I think this might be a real suprise to many library users reading this.  I am often asked (particularly during busy sessions) why I don’t simply run more sessions.  Or if I could start this weeks session 20 minutes earlier because someone has x commitment, or if they can arrive as the session is finishing because they have y commitment.  And while I would love to run more sessions, and run longer sessions and would love to help everyone find the right sling and become completely confident using it….  I have to balance this with the needs of my family and what I can sustainably manage to offer while not charging for my time.  I have balance my desire to keep the sessions and hire fees affordable and how much time I can afford to donate for free without negatively impacting on my family.  For now this balance has been acheived at 3-4 sessions a month – or at least when the sessions stick to time and don’t run over!

Sessions running over is something I continually struggle with!  If I sometimes seem impatient with questions and requests when its already 20, or 30 minutes after the end of the session time please forgive me.  Please understand that my frustration is not at you but my own internal struggle to between wanting to help and wanting to answer ALL the questions and my guilt that I haven’t made lunch for my daughter yet, and I need to pick my son up in 2 hours and I promised I’d fix that thing for him before he got back and I’m now worried I won’t get time and I am starting to feel that frustration that something that I do to satisfy my need to volunteer and help is now taking more of my time and resources than I can afford to give.  I know that I need to get better at drawing these sessions to a close.  It’s hard when someone is front of you asking for help to say no, but in reality these sessions can only remain affordable and accessable if I can keep them to time and if those who do need more help (and can afford to) take the private consultation or workshop route instead.  Particularly as it is private consultations, workshops and sale of slings that pay for my training costs, for my time and plug any gaps in finance that the Library side has.  Again these don’t make huge amounts, but they do keep it all going and make it possible!

The other question I often get around funding is about the slings and carriers themselves.  Many people assume that the brands simply give me these carriers, but in reality this is extremely rare.  Most I have bought.  A small number I’ve received in exchange for working at a show or product testing and a similarly small number I’ve been very kindly gifted by the brands or distributors directly.  But the vast majorty I’ve paid for.  Fortunately, most I’ve been able to buy at discounted rate – as many brands recognise the importance of Sling Libraries in allowing potential customers to try before they buy.  With new carriers being released all the time this is of course an ongoing process!! Hire fees and donations from the Sling Library sessions are constantly used on purchasing new carriers to keep collection upto date and meet demand for more popular carriers.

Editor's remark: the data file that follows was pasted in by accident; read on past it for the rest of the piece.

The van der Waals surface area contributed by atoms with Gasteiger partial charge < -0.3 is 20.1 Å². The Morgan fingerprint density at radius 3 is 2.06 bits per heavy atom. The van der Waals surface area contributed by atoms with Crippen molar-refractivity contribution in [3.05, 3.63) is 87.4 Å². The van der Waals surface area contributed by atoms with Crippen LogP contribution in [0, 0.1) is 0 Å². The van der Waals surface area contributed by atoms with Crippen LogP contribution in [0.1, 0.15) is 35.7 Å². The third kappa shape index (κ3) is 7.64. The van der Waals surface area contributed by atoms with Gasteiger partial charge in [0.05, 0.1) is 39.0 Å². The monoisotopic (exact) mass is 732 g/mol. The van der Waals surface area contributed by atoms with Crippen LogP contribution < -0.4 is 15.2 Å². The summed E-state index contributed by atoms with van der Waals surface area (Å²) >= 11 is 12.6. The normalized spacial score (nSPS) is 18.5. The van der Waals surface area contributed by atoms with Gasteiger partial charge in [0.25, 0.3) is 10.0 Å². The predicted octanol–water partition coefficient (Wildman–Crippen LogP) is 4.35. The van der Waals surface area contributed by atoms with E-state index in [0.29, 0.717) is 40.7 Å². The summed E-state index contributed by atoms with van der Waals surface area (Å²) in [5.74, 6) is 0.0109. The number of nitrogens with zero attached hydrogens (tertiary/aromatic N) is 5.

So how can you help the Sling Library Survive and Thrive?  Amazingly, there are several things you can do to help the Sling Library without spending any money at all:

  1. Tell you friends!  Whether you’ve been to a sling library or not, telling your friends, a new parent or expectant parent can make a huge difference.  Personal recommendations are always more powerful than any paid adverstising and often people have never heard of a sling library or are not sure how one might help them but are delighted to discover they exist once someone tells them about it.
  2. Write us a review on Google or Facebook.  Reviews and recommendations on social media help people find us.
  3. Comment on our posts on Facebook and Instagram, maybe even consider sharing a post occasionally.  The more comments and shares a posts gets the more that people get to see that post and other similar posts.  Simply liking a post no longer helps it get a wide distribution – so the best way you can help any small business or Sling Library is to comment on their posts as this helps Facebook know to show more people this post!  Its sad but true but most of my posts are show to only half, often a lot less than half of those who like my page let alone anyone new.  But those posts that do get comments go out to far far more people and can really help get the message out to as many new parents as possible.

 

-Madeleine